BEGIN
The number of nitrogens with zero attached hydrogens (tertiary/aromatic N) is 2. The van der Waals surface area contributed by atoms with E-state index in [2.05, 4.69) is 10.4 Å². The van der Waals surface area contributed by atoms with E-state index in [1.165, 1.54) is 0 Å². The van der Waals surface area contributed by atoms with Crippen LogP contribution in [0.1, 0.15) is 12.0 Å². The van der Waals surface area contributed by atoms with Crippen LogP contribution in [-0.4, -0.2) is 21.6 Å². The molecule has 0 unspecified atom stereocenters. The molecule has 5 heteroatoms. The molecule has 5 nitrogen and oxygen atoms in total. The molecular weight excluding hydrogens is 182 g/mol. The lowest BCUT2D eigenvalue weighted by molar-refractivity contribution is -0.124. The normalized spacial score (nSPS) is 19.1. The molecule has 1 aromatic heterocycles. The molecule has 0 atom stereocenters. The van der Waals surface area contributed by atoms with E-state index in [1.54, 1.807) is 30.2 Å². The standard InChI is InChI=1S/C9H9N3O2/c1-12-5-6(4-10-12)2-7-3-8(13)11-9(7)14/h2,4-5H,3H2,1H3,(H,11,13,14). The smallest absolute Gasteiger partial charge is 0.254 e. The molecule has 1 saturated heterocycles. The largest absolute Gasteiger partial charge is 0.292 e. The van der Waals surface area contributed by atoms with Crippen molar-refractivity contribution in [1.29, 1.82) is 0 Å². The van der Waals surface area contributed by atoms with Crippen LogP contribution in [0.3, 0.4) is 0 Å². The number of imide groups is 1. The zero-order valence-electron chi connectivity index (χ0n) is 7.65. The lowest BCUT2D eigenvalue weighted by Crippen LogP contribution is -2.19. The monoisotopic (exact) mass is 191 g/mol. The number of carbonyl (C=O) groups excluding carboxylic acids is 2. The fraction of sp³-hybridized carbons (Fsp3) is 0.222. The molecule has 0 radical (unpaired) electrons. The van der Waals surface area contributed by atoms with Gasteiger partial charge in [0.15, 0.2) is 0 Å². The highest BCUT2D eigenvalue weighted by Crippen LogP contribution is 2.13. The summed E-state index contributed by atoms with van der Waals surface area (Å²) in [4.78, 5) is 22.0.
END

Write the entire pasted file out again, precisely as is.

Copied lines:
The number of nitrogens with zero attached hydrogens (tertiary/aromatic N) is 2. The van der Waals surface area contributed by atoms with E-state index in [2.05, 4.69) is 10.4 Å². The van der Waals surface area contributed by atoms with E-state index in [1.165, 1.54) is 0 Å². The van der Waals surface area contributed by atoms with Crippen LogP contribution in [0.1, 0.15) is 12.0 Å². The van der Waals surface area contributed by atoms with Crippen LogP contribution in [-0.4, -0.2) is 21.6 Å². The molecule has 0 unspecified atom stereocenters. The molecule has 5 heteroatoms. The molecule has 5 nitrogen and oxygen atoms in total. The molecular weight excluding hydrogens is 182 g/mol. The lowest BCUT2D eigenvalue weighted by molar-refractivity contribution is -0.124. The normalized spacial score (nSPS) is 19.1. The molecule has 1 aromatic heterocycles. The molecule has 0 atom stereocenters. The van der Waals surface area contributed by atoms with E-state index in [1.54, 1.807) is 30.2 Å². The standard InChI is InChI=1S/C9H9N3O2/c1-12-5-6(4-10-12)2-7-3-8(13)11-9(7)14/h2,4-5H,3H2,1H3,(H,11,13,14). The smallest absolute Gasteiger partial charge is 0.254 e. The molecule has 1 saturated heterocycles. The largest absolute Gasteiger partial charge is 0.292 e. The van der Waals surface area contributed by atoms with Crippen molar-refractivity contribution in [1.29, 1.82) is 0 Å². The van der Waals surface area contributed by atoms with Crippen LogP contribution in [0.3, 0.4) is 0 Å². The number of imide groups is 1. The zero-order valence-electron chi connectivity index (χ0n) is 7.65. The lowest BCUT2D eigenvalue weighted by Crippen LogP contribution is -2.19. The monoisotopic (exact) mass is 191 g/mol. The number of carbonyl (C=O) groups excluding carboxylic acids is 2. The fraction of sp³-hybridized carbons (Fsp3) is 0.222. The molecule has 0 radical (unpaired) electrons. The van der Waals surface area contributed by atoms with Gasteiger partial charge in [0.15, 0.2) is 0 Å². The highest BCUT2D eigenvalue weighted by Crippen LogP contribution is 2.13. The summed E-state index contributed by atoms with van der Waals surface area (Å²) in [4.78, 5) is 22.0.